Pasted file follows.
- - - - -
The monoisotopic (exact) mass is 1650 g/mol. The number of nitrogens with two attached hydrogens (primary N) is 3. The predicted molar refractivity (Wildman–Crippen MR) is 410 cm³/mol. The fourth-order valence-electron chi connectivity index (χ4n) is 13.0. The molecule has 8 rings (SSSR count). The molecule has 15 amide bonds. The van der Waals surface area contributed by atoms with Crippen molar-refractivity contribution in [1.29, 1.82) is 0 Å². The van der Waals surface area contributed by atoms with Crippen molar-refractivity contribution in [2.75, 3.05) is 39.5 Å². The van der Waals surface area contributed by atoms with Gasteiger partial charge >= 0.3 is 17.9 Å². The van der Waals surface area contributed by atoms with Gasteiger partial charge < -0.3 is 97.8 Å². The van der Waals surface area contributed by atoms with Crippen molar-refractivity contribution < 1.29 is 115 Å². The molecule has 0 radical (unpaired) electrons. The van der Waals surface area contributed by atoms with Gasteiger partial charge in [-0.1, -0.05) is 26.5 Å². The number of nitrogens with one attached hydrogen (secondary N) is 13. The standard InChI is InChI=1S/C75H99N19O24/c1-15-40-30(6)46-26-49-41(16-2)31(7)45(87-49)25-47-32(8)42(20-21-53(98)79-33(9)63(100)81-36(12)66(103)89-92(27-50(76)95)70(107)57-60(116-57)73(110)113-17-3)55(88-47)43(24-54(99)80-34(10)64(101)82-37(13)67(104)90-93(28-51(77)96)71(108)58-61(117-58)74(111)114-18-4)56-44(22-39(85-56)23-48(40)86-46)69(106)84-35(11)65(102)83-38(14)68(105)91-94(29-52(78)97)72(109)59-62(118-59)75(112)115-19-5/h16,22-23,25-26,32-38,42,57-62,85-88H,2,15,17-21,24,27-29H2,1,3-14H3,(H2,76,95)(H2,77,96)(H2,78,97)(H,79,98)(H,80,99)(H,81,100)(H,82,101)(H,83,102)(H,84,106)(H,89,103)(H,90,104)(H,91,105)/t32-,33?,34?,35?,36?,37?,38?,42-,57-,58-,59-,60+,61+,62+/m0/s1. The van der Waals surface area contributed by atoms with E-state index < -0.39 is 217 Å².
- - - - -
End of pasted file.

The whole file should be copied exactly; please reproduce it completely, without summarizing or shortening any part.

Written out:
The monoisotopic (exact) mass is 1650 g/mol. The number of nitrogens with two attached hydrogens (primary N) is 3. The predicted molar refractivity (Wildman–Crippen MR) is 410 cm³/mol. The fourth-order valence-electron chi connectivity index (χ4n) is 13.0. The molecule has 8 rings (SSSR count). The molecule has 15 amide bonds. The van der Waals surface area contributed by atoms with Crippen molar-refractivity contribution in [1.29, 1.82) is 0 Å². The van der Waals surface area contributed by atoms with Crippen molar-refractivity contribution in [2.75, 3.05) is 39.5 Å². The van der Waals surface area contributed by atoms with Gasteiger partial charge >= 0.3 is 17.9 Å². The van der Waals surface area contributed by atoms with Gasteiger partial charge < -0.3 is 97.8 Å². The van der Waals surface area contributed by atoms with Crippen molar-refractivity contribution < 1.29 is 115 Å². The molecule has 0 radical (unpaired) electrons. The van der Waals surface area contributed by atoms with Gasteiger partial charge in [-0.1, -0.05) is 26.5 Å². The number of nitrogens with one attached hydrogen (secondary N) is 13. The standard InChI is InChI=1S/C75H99N19O24/c1-15-40-30(6)46-26-49-41(16-2)31(7)45(87-49)25-47-32(8)42(20-21-53(98)79-33(9)63(100)81-36(12)66(103)89-92(27-50(76)95)70(107)57-60(116-57)73(110)113-17-3)55(88-47)43(24-54(99)80-34(10)64(101)82-37(13)67(104)90-93(28-51(77)96)71(108)58-61(117-58)74(111)114-18-4)56-44(22-39(85-56)23-48(40)86-46)69(106)84-35(11)65(102)83-38(14)68(105)91-94(29-52(78)97)72(109)59-62(118-59)75(112)115-19-5/h16,22-23,25-26,32-38,42,57-62,85-88H,2,15,17-21,24,27-29H2,1,3-14H3,(H2,76,95)(H2,77,96)(H2,78,97)(H,79,98)(H,80,99)(H,81,100)(H,82,101)(H,83,102)(H,84,106)(H,89,103)(H,90,104)(H,91,105)/t32-,33?,34?,35?,36?,37?,38?,42-,57-,58-,59-,60+,61+,62+/m0/s1. The van der Waals surface area contributed by atoms with E-state index < -0.39 is 217 Å².